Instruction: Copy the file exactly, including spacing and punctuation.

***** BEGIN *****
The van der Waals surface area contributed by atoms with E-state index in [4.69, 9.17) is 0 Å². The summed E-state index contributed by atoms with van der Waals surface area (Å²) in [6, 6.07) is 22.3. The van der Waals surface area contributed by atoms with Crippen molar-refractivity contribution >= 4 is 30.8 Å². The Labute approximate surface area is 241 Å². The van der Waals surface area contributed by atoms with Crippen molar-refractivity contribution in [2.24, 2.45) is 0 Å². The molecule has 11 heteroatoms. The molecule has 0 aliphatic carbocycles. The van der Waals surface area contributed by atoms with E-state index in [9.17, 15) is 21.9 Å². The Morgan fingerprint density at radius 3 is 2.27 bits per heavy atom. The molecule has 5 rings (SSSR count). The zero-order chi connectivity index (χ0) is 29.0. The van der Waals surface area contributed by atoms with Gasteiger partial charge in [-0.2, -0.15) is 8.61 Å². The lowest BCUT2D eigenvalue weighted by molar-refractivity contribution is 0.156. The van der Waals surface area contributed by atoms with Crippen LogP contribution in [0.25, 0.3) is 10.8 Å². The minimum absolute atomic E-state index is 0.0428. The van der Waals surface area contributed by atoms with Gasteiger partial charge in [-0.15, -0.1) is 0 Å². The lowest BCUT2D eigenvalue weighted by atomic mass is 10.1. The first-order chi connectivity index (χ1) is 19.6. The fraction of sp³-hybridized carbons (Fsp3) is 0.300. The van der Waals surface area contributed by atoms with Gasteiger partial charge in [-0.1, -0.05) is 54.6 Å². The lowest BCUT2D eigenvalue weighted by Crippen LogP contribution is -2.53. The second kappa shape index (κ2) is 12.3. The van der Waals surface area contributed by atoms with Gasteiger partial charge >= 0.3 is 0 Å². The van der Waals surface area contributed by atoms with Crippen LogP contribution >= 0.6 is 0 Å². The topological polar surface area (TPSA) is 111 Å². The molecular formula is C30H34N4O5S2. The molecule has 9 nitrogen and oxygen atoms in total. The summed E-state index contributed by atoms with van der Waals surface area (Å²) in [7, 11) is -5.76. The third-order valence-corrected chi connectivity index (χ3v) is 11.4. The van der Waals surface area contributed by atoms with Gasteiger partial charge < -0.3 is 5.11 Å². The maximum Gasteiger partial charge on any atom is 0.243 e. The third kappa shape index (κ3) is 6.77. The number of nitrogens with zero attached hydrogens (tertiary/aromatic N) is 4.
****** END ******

The van der Waals surface area contributed by atoms with E-state index in [4.69, 9.17) is 0 Å². The summed E-state index contributed by atoms with van der Waals surface area (Å²) in [6, 6.07) is 22.3. The van der Waals surface area contributed by atoms with Crippen molar-refractivity contribution >= 4 is 30.8 Å². The Labute approximate surface area is 241 Å². The van der Waals surface area contributed by atoms with Crippen molar-refractivity contribution in [2.24, 2.45) is 0 Å². The molecule has 11 heteroatoms. The molecule has 0 aliphatic carbocycles. The van der Waals surface area contributed by atoms with E-state index in [9.17, 15) is 21.9 Å². The Morgan fingerprint density at radius 3 is 2.27 bits per heavy atom. The molecule has 5 rings (SSSR count). The zero-order chi connectivity index (χ0) is 29.0. The van der Waals surface area contributed by atoms with Gasteiger partial charge in [-0.2, -0.15) is 8.61 Å². The lowest BCUT2D eigenvalue weighted by molar-refractivity contribution is 0.156. The van der Waals surface area contributed by atoms with Crippen LogP contribution in [0.25, 0.3) is 10.8 Å². The minimum absolute atomic E-state index is 0.0428. The van der Waals surface area contributed by atoms with Gasteiger partial charge in [-0.15, -0.1) is 0 Å². The lowest BCUT2D eigenvalue weighted by atomic mass is 10.1. The first-order chi connectivity index (χ1) is 19.6. The fraction of sp³-hybridized carbons (Fsp3) is 0.300. The van der Waals surface area contributed by atoms with Gasteiger partial charge in [-0.1, -0.05) is 54.6 Å². The lowest BCUT2D eigenvalue weighted by Crippen LogP contribution is -2.53. The second kappa shape index (κ2) is 12.3. The van der Waals surface area contributed by atoms with Gasteiger partial charge >= 0.3 is 0 Å². The van der Waals surface area contributed by atoms with Crippen LogP contribution >= 0.6 is 0 Å². The topological polar surface area (TPSA) is 111 Å². The molecular formula is C30H34N4O5S2. The molecule has 9 nitrogen and oxygen atoms in total. The summed E-state index contributed by atoms with van der Waals surface area (Å²) in [7, 11) is -5.76. The third-order valence-corrected chi connectivity index (χ3v) is 11.4. The van der Waals surface area contributed by atoms with Gasteiger partial charge < -0.3 is 5.11 Å². The maximum Gasteiger partial charge on any atom is 0.243 e. The third kappa shape index (κ3) is 6.77. The number of nitrogens with zero attached hydrogens (tertiary/aromatic N) is 4.